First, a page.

Investing in dividend growth stocks is a long-term proposition. One of the beauties of following a dividend growth strategy is that you don't have to watch your portfolio or the market on a daily basis. For the most part, daily, monthly and yearly movements are just noise in the system.
My normal practice is to refresh my analytical spreadsheets each Friday with updated price information on the 230+ stocks that I follow. Even then, I don't normally look at the value of my portfolio or the performance of individual stocks.
However, each quarter I update my income portfolio's performance and benchmark it against the S&P 500 and other portfolios. At that time I will look at performance of individual stocks to understand the overall performance the portfolio.
Recently, I updated my Income Portfolio's performance for the first quarter. Building on that, here are my income portfolio's top and bottom 5 performers year-to-date through March 31, 2014, with their annualized returns:
#5. Johnson & Johnson (NYSE:JNJ) is a leader in the pharmaceutical, medical device and consumer products industries. JNJ has enjoyed significant price appreciation this year from around $91 at the beginning of the year to around $98 at the end of March.
Yield: 2.6% | Return: 36.5%
#4. Realty Income Corporation (NYSE:O) is an equity real estate investment trust that owns commercial retail real estate properties in the United States. With its stock moving from around $37 at the beginning of the year to nearly $41 on March 31st, O has built a strong 2014 performance. The stock has benefited from investors looking for yield.
Yield: 5.2% | Return: 52.7%
#3. Microsoft Corporation (NASDAQ:MSFT), the world's largest software company, develops PC software, including the Windows operating system and the Office application suite. Like the companies above, MSFT has enjoyed significant price appreciation this year from around $37 to $41 at the end of March.
Yield: 2.8% | Return: 53.2%
#2. National Retail Properties, Inc. (NYSE:NNN) is an equity real estate investment trust that invests in high-quality, freestanding retail properties subject to long-term net leases with major retail tenants. NNN is another stock that has benefited from investors looking for yield. It started the year around $30 and closed March at nearly $34.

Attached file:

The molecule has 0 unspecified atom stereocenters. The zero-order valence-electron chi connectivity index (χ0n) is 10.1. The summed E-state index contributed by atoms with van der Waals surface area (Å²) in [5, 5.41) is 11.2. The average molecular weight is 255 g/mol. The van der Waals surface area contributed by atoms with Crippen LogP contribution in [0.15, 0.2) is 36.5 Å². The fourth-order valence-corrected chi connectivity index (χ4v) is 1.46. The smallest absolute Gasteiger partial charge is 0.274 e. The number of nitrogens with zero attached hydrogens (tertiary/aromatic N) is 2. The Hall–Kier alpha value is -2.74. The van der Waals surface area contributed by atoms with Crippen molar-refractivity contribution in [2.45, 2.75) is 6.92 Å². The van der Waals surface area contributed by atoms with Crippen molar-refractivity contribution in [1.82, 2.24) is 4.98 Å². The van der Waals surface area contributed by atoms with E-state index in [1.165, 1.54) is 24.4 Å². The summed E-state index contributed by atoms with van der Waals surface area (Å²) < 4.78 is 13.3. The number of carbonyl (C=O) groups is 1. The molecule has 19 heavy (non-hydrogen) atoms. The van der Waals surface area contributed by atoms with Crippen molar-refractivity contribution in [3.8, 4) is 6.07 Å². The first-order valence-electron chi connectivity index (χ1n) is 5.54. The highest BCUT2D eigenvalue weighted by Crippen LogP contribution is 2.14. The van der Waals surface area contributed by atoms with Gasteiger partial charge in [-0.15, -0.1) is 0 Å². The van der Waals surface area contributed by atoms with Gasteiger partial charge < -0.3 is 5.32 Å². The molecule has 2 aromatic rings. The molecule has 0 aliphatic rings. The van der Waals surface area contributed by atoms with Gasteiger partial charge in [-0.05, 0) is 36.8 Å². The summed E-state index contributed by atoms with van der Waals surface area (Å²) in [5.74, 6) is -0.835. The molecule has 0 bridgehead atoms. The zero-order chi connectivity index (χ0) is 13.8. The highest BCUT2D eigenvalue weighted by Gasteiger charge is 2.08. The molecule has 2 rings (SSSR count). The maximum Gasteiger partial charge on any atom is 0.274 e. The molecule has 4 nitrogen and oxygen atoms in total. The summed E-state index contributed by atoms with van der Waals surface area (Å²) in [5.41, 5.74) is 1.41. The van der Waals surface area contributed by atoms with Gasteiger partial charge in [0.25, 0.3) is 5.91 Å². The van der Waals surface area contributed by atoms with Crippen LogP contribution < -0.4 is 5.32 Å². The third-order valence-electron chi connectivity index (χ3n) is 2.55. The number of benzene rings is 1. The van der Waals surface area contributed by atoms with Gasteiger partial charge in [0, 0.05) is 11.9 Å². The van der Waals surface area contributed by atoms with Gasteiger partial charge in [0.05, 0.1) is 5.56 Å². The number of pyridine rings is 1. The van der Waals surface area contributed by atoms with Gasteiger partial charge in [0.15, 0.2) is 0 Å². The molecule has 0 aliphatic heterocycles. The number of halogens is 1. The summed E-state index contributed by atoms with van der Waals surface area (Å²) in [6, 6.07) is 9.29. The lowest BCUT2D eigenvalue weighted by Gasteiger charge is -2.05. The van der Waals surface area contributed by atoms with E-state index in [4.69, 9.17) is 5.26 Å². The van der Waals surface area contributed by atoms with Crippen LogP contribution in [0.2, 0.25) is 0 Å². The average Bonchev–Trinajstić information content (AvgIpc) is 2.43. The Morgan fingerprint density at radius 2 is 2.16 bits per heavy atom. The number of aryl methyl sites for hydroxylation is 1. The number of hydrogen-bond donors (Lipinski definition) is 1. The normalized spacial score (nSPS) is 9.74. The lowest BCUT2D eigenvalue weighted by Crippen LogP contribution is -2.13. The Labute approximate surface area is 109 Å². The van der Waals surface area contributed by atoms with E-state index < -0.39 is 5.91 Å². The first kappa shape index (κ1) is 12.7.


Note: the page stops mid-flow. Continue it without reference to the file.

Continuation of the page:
Yield: 4.7% | Return: 73.7%
#1. General Dynamics (NYSE:GD) is the world's fourth largest military contractor and also one of the world's biggest makers of corporate jets. GD started 2014 around $95 and finished the quarter around $109.
Yield: 2.3% | Return: 74.0%
#5 Chevron Corporation (CVX) is a global integrated oil company (formerly ChevronTexaco) has interests in exploration, production, refining and marketing, and petrochemicals. CVX started the year around $125 and closed March around $119.
Yield: 3.2% | Return: -15.3%
#4. Emerson Electric Co. (NYSE:EMR) designs and supplies product technology, and delivers engineering services and solutions to a wide range of industrial, commercial and consumer markets around the world. It started the year around $70 and closed Q1 around $67.
Yield: 2.5% | Return: -16.0%
#3. Aflac Incorporated (NYSE:AFL) provides supplemental health and life insurance in Japan (80% of earnings) and the U.S. Products are marketed at work sites and help fill gaps in primary coverage. AFL started the year around $67 and closed March around $63.
Yield: 2.3% | Return: -19.7%
#2. Cincinnati Financial Corp. (NASDAQ:CINF) is an insurance holding company that primarily markets property and casualty coverage. It also conducts life insurance and asset management operations. CINF was down about $3.70 and closed the quarter at $48.66.
Yield: 3.7% | Return: -23.3%
#1. Community Trust Bank Corp. (NASDAQ:CTBI) owns and operates Community Trust Bank, Inc. of Pikeville, KY, which provides commercial banking services in Kentucky and West Virginia; and a trust company. CTBI started the year around $45 and closed March a little over $41.
Yield: 3.4% | Return: -27.1%
To avoid short-term anomalies, I excluded stocks that I did not own on January 1, 2014 from the above lists. Investing in dividend growth stocks is a long-term proposition, but sometimes it is nice to see that our portfolio is performing well, in addition to collecting higher dividends each month.